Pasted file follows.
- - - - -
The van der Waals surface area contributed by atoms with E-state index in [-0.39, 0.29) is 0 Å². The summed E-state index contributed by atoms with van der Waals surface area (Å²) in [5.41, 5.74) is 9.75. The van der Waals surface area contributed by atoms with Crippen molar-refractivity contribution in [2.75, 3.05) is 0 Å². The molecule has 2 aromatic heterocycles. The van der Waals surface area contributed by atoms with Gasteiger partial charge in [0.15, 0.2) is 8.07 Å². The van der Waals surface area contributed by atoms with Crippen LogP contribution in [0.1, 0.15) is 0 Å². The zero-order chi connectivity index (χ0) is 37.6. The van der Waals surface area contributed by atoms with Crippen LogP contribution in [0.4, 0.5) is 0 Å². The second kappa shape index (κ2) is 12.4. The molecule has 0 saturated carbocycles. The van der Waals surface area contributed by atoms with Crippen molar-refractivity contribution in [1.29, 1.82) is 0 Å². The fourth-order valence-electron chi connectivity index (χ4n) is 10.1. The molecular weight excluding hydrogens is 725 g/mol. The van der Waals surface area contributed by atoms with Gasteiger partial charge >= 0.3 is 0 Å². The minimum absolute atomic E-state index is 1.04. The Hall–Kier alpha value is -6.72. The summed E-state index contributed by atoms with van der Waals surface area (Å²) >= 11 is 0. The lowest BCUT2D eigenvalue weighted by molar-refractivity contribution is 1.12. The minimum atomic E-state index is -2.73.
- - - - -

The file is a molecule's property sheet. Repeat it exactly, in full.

The van der Waals surface area contributed by atoms with E-state index in [-0.39, 0.29) is 0 Å². The summed E-state index contributed by atoms with van der Waals surface area (Å²) in [5.41, 5.74) is 9.75. The van der Waals surface area contributed by atoms with Crippen molar-refractivity contribution in [2.75, 3.05) is 0 Å². The molecule has 2 aromatic heterocycles. The van der Waals surface area contributed by atoms with Gasteiger partial charge in [0.15, 0.2) is 8.07 Å². The van der Waals surface area contributed by atoms with Crippen LogP contribution in [0.1, 0.15) is 0 Å². The zero-order chi connectivity index (χ0) is 37.6. The van der Waals surface area contributed by atoms with Crippen LogP contribution in [0.4, 0.5) is 0 Å². The second kappa shape index (κ2) is 12.4. The molecule has 0 saturated carbocycles. The van der Waals surface area contributed by atoms with Crippen molar-refractivity contribution in [1.29, 1.82) is 0 Å². The fourth-order valence-electron chi connectivity index (χ4n) is 10.1. The molecular weight excluding hydrogens is 725 g/mol. The van der Waals surface area contributed by atoms with Gasteiger partial charge >= 0.3 is 0 Å². The minimum absolute atomic E-state index is 1.04. The Hall–Kier alpha value is -6.72. The summed E-state index contributed by atoms with van der Waals surface area (Å²) >= 11 is 0. The lowest BCUT2D eigenvalue weighted by molar-refractivity contribution is 1.12. The minimum atomic E-state index is -2.73.